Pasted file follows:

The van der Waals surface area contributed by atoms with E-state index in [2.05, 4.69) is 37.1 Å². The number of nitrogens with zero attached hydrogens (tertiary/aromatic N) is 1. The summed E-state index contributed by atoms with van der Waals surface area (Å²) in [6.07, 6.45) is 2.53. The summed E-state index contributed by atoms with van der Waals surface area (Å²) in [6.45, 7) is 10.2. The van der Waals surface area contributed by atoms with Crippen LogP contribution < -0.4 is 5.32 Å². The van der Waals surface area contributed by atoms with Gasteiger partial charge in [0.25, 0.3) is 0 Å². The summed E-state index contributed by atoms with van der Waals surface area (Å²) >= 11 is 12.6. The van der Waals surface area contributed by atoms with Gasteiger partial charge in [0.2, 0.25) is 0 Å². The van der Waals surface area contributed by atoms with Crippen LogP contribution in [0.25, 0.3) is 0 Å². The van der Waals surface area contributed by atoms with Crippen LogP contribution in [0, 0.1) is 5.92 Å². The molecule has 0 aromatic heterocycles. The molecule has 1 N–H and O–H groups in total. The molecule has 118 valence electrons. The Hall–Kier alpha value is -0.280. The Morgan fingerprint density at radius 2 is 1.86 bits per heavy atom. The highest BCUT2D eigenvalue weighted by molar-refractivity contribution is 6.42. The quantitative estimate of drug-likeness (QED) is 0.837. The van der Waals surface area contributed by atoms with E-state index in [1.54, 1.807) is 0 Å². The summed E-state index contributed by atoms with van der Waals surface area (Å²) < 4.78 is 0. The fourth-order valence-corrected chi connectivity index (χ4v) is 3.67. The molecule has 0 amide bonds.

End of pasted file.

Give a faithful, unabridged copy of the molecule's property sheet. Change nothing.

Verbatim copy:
The van der Waals surface area contributed by atoms with E-state index in [2.05, 4.69) is 37.1 Å². The number of nitrogens with zero attached hydrogens (tertiary/aromatic N) is 1. The summed E-state index contributed by atoms with van der Waals surface area (Å²) in [6.07, 6.45) is 2.53. The summed E-state index contributed by atoms with van der Waals surface area (Å²) in [6.45, 7) is 10.2. The van der Waals surface area contributed by atoms with Crippen LogP contribution < -0.4 is 5.32 Å². The van der Waals surface area contributed by atoms with Gasteiger partial charge in [0.25, 0.3) is 0 Å². The summed E-state index contributed by atoms with van der Waals surface area (Å²) >= 11 is 12.6. The van der Waals surface area contributed by atoms with Gasteiger partial charge in [0.2, 0.25) is 0 Å². The van der Waals surface area contributed by atoms with Crippen LogP contribution in [0.25, 0.3) is 0 Å². The van der Waals surface area contributed by atoms with Crippen LogP contribution in [0, 0.1) is 5.92 Å². The molecule has 0 aromatic heterocycles. The molecule has 1 N–H and O–H groups in total. The molecule has 118 valence electrons. The Hall–Kier alpha value is -0.280. The Morgan fingerprint density at radius 2 is 1.86 bits per heavy atom. The highest BCUT2D eigenvalue weighted by molar-refractivity contribution is 6.42. The quantitative estimate of drug-likeness (QED) is 0.837. The van der Waals surface area contributed by atoms with E-state index in [1.54, 1.807) is 0 Å². The summed E-state index contributed by atoms with van der Waals surface area (Å²) < 4.78 is 0. The fourth-order valence-corrected chi connectivity index (χ4v) is 3.67. The molecule has 0 amide bonds.